As harvest approaches, Tearfund's Gideon Heugh reflects on why dirt should be celebrated.
I stared at the weeds, the weeds stared at me – a suburban standoff. My t-shirt was sticky with sweat, my back was sore, and my skin was starting to turn the angry red of sunburn. This was my first day of gardening. And I was loving it.
Last summer, my wife and I moved out of our one bed flat in south-west London in search of more space. We were planning on starting a family, and dreamt of our children having a garden to explore, digging up worms that they hopefully wouldn’t eat.
We had found a terraced house in a leafy suburb with a small garden. But there was a problem: it had a major bindweed infestation.
Bindweed is the Terminator of the weed world. It mercilessly smothers other plants, twisting itself around their stems. Its roots can penetrate up to five metres into the ground, and if even a few centimetres of the root system is left in the soil, it will regenerate. Our new garden was covered in it.
It took two weeks of hard manual labour to clear it all, during which time I got very well acquainted with the soil. This isn’t something that usually happens in our increasingly urbanised lives. Our culture does its best to avoid dirt. We live in the most sanitised civilization in history, and as I put my hands into the soil among the weeds and the worms, I started to wonder if we are poorer for it.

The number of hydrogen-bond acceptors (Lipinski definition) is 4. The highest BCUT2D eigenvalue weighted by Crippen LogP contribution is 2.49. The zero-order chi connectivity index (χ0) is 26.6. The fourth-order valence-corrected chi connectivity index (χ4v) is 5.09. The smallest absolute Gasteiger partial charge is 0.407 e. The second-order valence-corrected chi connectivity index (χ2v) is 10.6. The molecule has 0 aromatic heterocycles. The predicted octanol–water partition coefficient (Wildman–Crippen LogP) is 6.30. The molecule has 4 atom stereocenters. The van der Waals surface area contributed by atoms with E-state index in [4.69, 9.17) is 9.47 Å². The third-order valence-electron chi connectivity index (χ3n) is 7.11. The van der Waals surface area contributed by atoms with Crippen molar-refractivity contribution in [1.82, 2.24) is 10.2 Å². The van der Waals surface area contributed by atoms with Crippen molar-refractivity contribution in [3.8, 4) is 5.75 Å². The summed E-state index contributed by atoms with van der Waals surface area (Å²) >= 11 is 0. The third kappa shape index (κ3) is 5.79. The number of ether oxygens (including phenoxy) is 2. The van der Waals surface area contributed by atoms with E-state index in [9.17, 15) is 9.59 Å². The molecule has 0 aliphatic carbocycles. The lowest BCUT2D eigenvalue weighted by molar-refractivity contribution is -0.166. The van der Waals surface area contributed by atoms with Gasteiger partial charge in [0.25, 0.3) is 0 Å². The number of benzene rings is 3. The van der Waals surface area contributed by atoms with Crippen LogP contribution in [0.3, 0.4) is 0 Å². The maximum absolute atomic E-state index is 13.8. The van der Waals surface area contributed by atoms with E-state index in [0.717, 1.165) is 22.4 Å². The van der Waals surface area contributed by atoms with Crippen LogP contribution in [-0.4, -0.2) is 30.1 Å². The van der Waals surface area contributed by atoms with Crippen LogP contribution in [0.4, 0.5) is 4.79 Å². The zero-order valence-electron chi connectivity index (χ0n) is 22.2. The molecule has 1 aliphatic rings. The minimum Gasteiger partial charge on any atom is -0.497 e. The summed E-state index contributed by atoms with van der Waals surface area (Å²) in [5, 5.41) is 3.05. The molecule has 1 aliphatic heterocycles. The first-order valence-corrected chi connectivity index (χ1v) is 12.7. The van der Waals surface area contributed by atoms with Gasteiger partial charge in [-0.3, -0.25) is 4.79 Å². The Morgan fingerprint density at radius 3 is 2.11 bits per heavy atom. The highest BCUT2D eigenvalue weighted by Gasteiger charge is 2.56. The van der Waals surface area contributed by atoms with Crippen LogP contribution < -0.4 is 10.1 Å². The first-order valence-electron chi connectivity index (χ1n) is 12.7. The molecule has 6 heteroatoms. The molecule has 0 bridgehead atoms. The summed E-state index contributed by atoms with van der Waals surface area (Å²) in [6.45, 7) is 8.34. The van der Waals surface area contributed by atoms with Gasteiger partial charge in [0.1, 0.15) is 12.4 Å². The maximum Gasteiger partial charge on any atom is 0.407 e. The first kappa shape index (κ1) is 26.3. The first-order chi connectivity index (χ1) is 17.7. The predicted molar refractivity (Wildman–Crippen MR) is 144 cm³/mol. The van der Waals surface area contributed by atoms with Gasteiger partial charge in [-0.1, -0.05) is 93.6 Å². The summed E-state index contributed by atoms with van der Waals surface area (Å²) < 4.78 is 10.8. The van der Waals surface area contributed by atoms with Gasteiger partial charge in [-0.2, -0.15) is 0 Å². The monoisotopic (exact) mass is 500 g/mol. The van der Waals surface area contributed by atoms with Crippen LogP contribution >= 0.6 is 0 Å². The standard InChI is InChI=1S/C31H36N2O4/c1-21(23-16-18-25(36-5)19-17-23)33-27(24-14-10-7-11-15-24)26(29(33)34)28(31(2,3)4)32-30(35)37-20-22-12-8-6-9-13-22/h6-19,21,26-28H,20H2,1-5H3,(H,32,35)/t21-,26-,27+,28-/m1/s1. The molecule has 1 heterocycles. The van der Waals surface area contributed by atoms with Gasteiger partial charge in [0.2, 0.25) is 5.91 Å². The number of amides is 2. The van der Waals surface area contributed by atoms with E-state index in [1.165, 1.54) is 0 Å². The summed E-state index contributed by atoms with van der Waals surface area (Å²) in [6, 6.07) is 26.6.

In the Genesis story, God forms the first human out of dirt. The name Adam (man in Hebrew) is from ‘adamah’, meaning ground. The organic matter in soil, ‘humus’ (not to be confused with the chickpea-based dip), has the same linguistic root as human, both from a word meaning earth.
We are intrinsically linked to the ground beneath our feet – we depend on it for our survival: we need food to live, and food needs soil to grow. Yet the modern world is doing its best to sever this link.
Think of the last meal you had. Where did it come from? Not the shop or restaurant – where was the food actually grown? If you had meat, where did those animals live? These days, a lot of us probably don’t know the answers to those questions.
Wendell Berry, the poet, philosopher and farmer (now there’s a job title) said that ‘eating is an agricultural act’. Everything we eat was farmed by someone, somewhere.